Recently I returned to teaching prenatal classes after an absence of 18 months. In my first class was a young girl who had been told that her baby was breech. She asked me if I would come with her and her husband in labor. I agreed, anticipating a chance to find out what was new at her teaching hospital and to help her, as well. A few weeks later I got her call, drove over and made my way up to her little labor room. For five minutes we talked. Then she panted quietly and rubbed her abdomen, her husband holding her other hand. At this point the door was propped open and a cabinet-sized machine was rolled into the room, pushed by a nurse. It stopped next to the bed, with a brief pause for the removal of the husband's chair to the corridor outside. The hand which had held the husband's was searched for a vein, and an intrevenous drip of glucose installed. The other arm was connected to a continuous blood pressure gauge. The abdomen was encircled with two belts and the electronic devices on the belts were squirted with jelly and planted firmly on the mother's abdomen, the belts then tightened securely. The monitor was turned on and out rolled a continuous strip of paper bearing the fetal heart rate tracing, the uterine contraction tracing, and the blood pressure tracing. The husband found a perch on a window sill across the room. For the next 7 hours a nurse or resident would come in at 30 minute intervals, study the tracing carefully, and tell the mother that all was well.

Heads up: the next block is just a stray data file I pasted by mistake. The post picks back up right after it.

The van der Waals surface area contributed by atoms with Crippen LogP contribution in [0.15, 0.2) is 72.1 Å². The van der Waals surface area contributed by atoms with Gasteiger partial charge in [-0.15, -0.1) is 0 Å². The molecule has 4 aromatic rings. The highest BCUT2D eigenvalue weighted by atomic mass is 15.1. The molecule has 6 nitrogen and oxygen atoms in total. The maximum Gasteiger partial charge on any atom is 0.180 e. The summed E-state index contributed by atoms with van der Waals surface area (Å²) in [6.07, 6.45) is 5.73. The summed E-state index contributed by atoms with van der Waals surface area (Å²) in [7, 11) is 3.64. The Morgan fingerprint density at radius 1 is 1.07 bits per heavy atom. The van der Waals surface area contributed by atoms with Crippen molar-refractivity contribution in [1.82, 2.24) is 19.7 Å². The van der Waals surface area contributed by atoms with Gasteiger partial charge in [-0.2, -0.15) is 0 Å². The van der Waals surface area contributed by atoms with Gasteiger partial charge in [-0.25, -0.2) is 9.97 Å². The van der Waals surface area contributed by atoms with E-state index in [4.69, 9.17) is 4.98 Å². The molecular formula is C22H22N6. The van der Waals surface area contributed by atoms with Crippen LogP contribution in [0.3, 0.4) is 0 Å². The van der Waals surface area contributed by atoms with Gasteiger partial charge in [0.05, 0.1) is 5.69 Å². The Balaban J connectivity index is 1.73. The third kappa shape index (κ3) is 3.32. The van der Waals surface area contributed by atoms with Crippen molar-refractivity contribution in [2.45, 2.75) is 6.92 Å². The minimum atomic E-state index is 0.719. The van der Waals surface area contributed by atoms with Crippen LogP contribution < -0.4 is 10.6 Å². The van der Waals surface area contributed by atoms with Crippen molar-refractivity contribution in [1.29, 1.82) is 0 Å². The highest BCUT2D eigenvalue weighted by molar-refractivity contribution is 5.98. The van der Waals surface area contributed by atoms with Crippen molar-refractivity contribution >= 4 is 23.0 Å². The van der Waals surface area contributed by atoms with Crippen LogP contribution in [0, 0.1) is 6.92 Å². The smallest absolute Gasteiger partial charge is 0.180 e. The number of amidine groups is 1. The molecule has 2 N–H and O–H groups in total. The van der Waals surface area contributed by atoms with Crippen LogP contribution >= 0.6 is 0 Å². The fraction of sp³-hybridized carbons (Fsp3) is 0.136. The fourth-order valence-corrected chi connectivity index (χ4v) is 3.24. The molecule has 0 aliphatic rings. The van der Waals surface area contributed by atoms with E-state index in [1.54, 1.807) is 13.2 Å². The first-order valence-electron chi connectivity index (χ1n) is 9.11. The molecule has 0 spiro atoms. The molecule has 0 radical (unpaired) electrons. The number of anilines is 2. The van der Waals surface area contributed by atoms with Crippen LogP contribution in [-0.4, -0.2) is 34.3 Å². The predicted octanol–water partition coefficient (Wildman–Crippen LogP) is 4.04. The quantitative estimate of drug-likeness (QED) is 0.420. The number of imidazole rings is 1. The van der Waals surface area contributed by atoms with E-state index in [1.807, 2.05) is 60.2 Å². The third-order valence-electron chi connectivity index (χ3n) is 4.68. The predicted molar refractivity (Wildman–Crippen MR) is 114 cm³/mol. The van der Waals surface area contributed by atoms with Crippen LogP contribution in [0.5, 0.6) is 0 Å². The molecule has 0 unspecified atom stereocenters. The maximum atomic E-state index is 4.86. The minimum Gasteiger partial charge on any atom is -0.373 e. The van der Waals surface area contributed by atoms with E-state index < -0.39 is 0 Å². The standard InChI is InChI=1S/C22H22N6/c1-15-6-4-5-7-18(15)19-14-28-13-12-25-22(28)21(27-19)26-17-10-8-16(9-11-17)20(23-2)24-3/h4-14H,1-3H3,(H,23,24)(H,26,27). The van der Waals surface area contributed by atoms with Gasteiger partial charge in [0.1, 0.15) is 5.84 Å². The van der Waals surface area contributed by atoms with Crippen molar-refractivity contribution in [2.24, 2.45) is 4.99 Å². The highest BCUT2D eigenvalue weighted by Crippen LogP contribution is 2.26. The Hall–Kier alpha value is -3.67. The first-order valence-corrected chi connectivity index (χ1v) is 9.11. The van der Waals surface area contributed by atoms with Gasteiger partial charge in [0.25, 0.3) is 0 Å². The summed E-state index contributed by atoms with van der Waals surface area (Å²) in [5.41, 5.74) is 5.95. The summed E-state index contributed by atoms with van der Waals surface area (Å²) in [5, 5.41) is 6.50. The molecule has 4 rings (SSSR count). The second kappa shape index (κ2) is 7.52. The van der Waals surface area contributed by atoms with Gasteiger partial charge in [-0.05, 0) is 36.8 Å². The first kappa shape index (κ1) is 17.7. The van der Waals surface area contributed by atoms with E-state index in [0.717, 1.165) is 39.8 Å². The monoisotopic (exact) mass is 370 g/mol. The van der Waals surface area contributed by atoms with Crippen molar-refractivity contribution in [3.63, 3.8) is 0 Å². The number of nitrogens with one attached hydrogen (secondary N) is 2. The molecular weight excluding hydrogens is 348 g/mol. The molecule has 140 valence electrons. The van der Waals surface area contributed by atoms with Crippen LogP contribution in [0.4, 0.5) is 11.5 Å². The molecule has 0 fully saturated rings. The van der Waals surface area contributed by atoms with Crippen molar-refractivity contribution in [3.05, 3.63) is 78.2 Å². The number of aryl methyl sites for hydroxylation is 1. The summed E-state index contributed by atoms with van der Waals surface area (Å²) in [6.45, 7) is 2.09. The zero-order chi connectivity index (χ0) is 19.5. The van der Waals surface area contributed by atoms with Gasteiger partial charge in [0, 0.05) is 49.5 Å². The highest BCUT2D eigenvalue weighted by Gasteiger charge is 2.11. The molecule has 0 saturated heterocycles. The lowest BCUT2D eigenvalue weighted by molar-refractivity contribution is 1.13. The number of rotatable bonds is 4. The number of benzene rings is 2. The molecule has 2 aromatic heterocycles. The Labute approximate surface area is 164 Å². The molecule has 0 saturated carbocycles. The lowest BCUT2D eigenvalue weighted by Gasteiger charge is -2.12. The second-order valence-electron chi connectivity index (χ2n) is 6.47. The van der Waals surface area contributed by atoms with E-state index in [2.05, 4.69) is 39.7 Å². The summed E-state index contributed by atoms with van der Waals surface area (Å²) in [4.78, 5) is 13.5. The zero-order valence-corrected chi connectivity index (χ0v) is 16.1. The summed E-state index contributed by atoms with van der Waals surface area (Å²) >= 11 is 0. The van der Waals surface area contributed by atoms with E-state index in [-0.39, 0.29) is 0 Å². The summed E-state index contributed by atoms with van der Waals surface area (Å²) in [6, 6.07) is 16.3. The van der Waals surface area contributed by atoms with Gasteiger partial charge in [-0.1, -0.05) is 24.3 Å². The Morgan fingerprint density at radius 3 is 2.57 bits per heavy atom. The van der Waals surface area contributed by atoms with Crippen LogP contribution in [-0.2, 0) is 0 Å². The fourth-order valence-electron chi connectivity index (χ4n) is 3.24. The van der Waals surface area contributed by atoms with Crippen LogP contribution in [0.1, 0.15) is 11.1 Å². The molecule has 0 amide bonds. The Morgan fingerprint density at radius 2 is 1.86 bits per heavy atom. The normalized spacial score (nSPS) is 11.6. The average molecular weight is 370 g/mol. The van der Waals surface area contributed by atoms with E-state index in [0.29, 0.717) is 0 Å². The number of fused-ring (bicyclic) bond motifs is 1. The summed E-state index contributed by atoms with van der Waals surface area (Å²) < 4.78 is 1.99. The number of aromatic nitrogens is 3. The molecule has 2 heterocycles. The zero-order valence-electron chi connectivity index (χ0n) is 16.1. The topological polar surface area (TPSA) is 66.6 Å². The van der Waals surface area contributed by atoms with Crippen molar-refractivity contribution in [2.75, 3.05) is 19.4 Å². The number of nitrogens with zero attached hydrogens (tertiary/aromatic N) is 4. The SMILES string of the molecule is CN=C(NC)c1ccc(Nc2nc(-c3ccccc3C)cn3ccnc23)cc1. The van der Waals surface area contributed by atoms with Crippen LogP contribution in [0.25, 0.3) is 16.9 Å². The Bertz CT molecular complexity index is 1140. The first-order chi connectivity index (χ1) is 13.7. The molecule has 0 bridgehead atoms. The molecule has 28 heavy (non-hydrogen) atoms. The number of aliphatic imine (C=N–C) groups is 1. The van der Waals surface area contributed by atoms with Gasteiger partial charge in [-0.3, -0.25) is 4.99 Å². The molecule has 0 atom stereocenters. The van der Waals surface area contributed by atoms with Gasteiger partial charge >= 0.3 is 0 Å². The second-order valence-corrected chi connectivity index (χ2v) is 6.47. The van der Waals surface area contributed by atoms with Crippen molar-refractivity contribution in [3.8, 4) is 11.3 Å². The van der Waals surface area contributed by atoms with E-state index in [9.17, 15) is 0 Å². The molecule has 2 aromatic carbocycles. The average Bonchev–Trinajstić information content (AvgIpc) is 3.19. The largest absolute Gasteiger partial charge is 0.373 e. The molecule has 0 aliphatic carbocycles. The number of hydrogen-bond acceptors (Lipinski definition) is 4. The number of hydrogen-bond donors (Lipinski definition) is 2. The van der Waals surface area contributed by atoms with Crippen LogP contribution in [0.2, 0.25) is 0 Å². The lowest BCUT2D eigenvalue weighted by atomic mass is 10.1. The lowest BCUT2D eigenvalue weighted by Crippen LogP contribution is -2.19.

In the next weeks I learned that nearly half of the women in my classes were being monitored, and the trend has increased in many areas. As a parent educator, I needed to know about fetal monitoring. Are the benefits so great as to justify such absolute domination of labor by machines? Is monitoring too complex to explain ahead of time to parents? I was disturbed by the lack of personal contact on the part of the staff, by the unseated husband and the lack of mobility of the mother. These worries led me to begin a search of the literature and correspondence with monitor manufacturers and several obstetricians who have pioneered in their development.